effective position control.
BRIEF DESCRIPTION OF THE DRAWING FIGURES
[0011] The invention will be explained in more detail in the following
with reference to embodiments and to the drawing in which are shown:
[0012] FIG. 1 is a block diagram of one priorart method called vector
control that is used to control a stepper motor in open loop.
[0013] FIG. 2 is a block diagram illustrating apparatus to perform stall
detection for a stepper motor in a vector control system that is used to
control the stepper motor operating in open loop in accordance with the
present invention.
[0014] FIG. 3 is a block diagram showing an illustrative embodiment of a
stall detection block in the apparatus of FIG. 2.
[0015] FIG. 4 is a flow diagram showing an illustrative method for
performing stall detection for a stepper motor in a vector control system
that is used to control the stepper motor operating in open loop in
accordance with the present invention.
DETAILED DESCRIPTION
[0016] Persons of ordinary skill in the art will realize that the
following description of the present invention is illustrative only and
not in any way limiting. Other embodiments of the invention will readily
suggest themselves to such skilled persons.
[0017] Referring now to FIG. 2, a block diagram illustrates an apparatus
40 configured to perform stall detection for a stepper motor in a vector
control system that is used to control the stepper motor operating in
open loop in accordance with the present invention. Some of the elements
depicted in FIG. 2 are also present in the system shown in FIG. 1. These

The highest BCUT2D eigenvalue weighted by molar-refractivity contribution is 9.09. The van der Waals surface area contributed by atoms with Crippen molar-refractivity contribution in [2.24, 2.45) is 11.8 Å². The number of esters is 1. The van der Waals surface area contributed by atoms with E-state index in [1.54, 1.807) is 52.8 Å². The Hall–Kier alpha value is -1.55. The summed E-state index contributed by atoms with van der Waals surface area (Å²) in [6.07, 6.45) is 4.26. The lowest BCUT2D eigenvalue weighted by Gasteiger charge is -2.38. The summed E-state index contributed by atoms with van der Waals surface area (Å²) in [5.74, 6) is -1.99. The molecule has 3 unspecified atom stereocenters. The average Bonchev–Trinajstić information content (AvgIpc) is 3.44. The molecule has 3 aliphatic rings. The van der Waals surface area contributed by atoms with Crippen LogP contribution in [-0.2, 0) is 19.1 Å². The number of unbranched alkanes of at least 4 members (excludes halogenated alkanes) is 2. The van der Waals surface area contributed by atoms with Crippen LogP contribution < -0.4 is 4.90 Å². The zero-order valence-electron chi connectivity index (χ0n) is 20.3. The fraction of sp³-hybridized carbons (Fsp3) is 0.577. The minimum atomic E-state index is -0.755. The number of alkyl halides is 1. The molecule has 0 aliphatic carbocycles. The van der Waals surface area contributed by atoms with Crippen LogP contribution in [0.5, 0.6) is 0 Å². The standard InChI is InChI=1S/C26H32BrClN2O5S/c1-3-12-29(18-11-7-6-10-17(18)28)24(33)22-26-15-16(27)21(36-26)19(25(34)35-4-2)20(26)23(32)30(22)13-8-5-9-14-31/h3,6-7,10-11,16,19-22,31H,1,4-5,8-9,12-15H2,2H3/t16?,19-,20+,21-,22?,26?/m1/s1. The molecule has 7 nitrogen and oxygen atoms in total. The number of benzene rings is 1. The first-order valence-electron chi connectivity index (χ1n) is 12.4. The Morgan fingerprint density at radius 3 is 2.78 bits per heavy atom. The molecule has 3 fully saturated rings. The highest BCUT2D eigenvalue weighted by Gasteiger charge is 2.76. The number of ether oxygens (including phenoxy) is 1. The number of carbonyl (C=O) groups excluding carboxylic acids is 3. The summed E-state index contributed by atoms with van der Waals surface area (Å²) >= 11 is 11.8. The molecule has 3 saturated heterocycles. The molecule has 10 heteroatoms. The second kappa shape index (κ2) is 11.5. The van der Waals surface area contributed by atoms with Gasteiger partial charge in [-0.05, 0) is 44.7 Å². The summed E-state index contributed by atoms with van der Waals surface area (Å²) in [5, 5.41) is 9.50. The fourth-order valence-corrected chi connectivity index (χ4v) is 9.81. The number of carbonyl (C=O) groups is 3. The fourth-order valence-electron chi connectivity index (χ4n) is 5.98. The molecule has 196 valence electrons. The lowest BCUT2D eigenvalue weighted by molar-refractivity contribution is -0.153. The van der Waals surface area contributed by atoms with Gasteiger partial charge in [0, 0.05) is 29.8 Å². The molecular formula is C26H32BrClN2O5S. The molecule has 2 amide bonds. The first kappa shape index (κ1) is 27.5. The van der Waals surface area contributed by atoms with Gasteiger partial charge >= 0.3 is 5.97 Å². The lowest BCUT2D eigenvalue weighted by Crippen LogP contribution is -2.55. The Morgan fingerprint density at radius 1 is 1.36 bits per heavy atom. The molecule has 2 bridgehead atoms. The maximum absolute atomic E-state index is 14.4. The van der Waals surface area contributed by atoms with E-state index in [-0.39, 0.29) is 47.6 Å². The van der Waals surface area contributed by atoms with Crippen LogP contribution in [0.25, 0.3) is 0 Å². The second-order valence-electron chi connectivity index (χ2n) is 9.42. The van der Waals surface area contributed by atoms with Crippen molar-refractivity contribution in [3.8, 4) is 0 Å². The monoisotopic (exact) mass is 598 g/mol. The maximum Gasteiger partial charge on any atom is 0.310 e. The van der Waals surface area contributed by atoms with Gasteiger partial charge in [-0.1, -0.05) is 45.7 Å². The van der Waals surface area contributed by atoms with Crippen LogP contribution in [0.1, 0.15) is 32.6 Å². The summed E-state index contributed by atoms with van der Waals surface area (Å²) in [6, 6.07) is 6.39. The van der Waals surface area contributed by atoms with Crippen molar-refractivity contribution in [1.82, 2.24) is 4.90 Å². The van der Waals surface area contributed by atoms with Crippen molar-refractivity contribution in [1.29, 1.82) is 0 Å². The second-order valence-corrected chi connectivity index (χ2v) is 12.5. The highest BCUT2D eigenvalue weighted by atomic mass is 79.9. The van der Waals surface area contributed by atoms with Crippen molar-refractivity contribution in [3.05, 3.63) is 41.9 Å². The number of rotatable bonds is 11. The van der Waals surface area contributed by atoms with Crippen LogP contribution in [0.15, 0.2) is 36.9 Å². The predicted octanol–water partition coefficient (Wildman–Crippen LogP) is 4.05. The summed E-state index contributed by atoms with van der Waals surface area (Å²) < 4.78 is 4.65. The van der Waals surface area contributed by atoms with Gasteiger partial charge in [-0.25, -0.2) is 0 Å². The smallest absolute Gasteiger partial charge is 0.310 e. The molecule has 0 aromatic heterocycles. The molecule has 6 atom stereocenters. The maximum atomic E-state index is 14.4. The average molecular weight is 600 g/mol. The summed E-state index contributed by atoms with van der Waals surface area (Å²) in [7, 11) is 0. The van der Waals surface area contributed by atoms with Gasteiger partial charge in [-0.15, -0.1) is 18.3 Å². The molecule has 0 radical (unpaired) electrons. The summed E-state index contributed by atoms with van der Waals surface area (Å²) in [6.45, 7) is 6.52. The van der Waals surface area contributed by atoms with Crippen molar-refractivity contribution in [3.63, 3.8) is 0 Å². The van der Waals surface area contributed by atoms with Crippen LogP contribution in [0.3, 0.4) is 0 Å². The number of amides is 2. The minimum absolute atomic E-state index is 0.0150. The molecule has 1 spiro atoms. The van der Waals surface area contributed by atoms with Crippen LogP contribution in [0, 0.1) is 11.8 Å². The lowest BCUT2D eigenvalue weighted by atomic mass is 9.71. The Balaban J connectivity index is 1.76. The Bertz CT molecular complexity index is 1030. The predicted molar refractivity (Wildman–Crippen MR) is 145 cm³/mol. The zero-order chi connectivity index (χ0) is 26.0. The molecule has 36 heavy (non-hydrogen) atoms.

elements will be referred to in FIG. 2 using the same reference numerals
that are used to designate their counterparts in FIG. 1.
[0018] As in the system depicted in FIG. 1, the stepper motor 10 consists
of two coils L.sub.a (12) and L.sub.b (14), which are driven by a stepper
motor driver 16. The actual currents I.sub.a and I.sub.b flowing in the
coils L.sub.a (12) and L.sub.b (14) are measured using conventional
currentmeasuring techniques and are transformed from the stationary
domain to calculated currents I.sub.d and I.sub.q in the dq domain based
on the imposed angle .theta. using the Park transform as indicated at
reference numeral 18. As is known in the art, the imposed angle .theta.
is generated by the "stepper angle" module 20 based on the desired number
of steps and desired speed presented to inputs 22 and 24, respectively.
The stepper angle circuit generates angle .theta. output by integrating
the speed input 24 over time. The integration is halted when the angle
.theta. corresponding to the input command steps 22 is reached. The
relation between angle .theta. and the input command steps 22 is given
by:
.theta.=(command steps *.pi.);/2
[0019] The current controller 26 regulates the transformed currents
I.sub.d and I.sub.q by calculating V.sub.d and V.sub.q. The reference